CSU Launches Online Mental Health Service for Undergraduate Students

Empower Me to Give Better Accessibility for Mental Health Resources and Cut Wait Times

Empower Me will provide undergraduate students with free. 24/7, mental health service. Photo Elisa Barbier

Empower Me is a new mental health service offered by the Concordia Student Union through the Studentcare insurance plan.

This article has been updated.

The service was available for graduate students since September, but now undergraduates will be able to access Empower Me as of Feb. 1. The service is free of charge and supplies students with 24/7 access to mental health professionals all year long.

Through Empower Me, students can connect to a multitude of mental health professionals like psychologists, life coaches and counsellors.

By calling the toll-free helpline 1-844-741-6389, or downloading their app, students can speak to professionals over the phone, through video conference or through e-counselling. They can also book appointments to see a professional in-person through the app.

The services are available in multiple languages, like English, French, German, and Spanish.

According to John Hutton, the CSU’s finance coordinator, Empower Me can be used for mental health issues, but is also a service that can offer financial or career advice.

“If you just want to talk to somebody, Empower Me is there for you,” Hutton said. He explained that when you call their number, you can speak directly to a mental health professional—rather than first going through a receptionist.

According to Alexander Golovko, the program manager at Studentcare, the mental health resources offered at the university are often overwhelmed, leading to longer wait times to see a counsellor.

Golovko said Empower Me is designed to complement those resources and open up a new channel where students can choose what best suits them.

“As a stakeholder in the student health landscape at over 75 post-secondary institutions in Canada, it has become clear to us over the years that students are increasingly seeking help for mental health,” Golovko said.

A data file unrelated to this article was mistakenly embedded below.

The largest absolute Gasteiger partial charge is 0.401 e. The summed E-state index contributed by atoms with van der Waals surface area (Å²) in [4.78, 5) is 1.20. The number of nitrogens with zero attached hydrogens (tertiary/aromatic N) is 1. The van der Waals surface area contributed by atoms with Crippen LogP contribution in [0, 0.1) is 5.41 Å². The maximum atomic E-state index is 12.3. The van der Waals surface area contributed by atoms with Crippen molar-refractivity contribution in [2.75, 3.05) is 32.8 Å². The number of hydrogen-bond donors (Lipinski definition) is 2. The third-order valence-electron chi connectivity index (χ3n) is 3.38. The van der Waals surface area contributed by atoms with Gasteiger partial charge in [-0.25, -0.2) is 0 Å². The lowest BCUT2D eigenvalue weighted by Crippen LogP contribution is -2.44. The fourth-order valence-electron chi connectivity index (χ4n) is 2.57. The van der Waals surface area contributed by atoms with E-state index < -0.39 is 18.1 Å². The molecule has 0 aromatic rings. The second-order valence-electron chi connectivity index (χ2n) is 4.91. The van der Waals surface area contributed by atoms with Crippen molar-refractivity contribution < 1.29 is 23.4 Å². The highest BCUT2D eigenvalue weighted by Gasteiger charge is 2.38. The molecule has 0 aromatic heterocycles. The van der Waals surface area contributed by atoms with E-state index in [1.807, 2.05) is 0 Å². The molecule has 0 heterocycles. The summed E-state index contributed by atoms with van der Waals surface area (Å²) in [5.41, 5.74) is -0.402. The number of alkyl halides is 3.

Howard Magonet, director of counseling and mental health services at Concordia, shared Golovko’s point of view.

Magonet estimated that wait times for a follow up appointment—after a first-come first serve triage appointment—through the mental health services offered at the university, “is really anywhere from three to four weeks, when services are running smoothly.”

The main point of collaborating with Studentcare is to eliminate these wait-times, Hutton explained.

Hutton said that Empower Me is working in collaboration with Concordia’s Mental Health Services to ensure students can get the best care possible.

“We have met with Concordia Counselling & Psychological Services to discuss this service specifically,” explained Golovko. “They will be fully educated on all aspects of Empower Me in follow-up meetings to ensure smooth integration for students”.

“[Empower Me] contributes additional expert health solutions to broaden the scope of care, remove barriers to access, and improve the cost-effectiveness of service delivery,” continued Golovko. “In today’s challenging post-secondary environment, we feel that students need easy access to mental health and wellness services”.

Hutton said that Empower Me was a “good value” for the money they were spending on the service.

“It offered something that was new,” he said. “Students were already using psychological services [and] they were already getting reimbursements for it. We felt that the impact of Empower Me would be greater than the impact of say, a $5 coverage increase on psychologists. We thought it was a good value for the money.”

He said that the service is free to students for the rest of the semester, at least until this May. According to Hutton, the Studentcare health plan has a surplus of about $250,000. The cost of Empower Me, for the rest of the semester, from February until May, is about $32,000.

“Students have already paid enough to add Empower Me to the list of coverage options, without increasing the fees,” Hutton said. “It’s a new service; students need more mental health care, the data shows that.”

“It’s win-win-win.”

Update: A previous version of this article misspelled Alexander Golovko’s name and said he was the accountant manager at Studentcare. In fact, he is program manager at Studentcare The Link regrets these errors.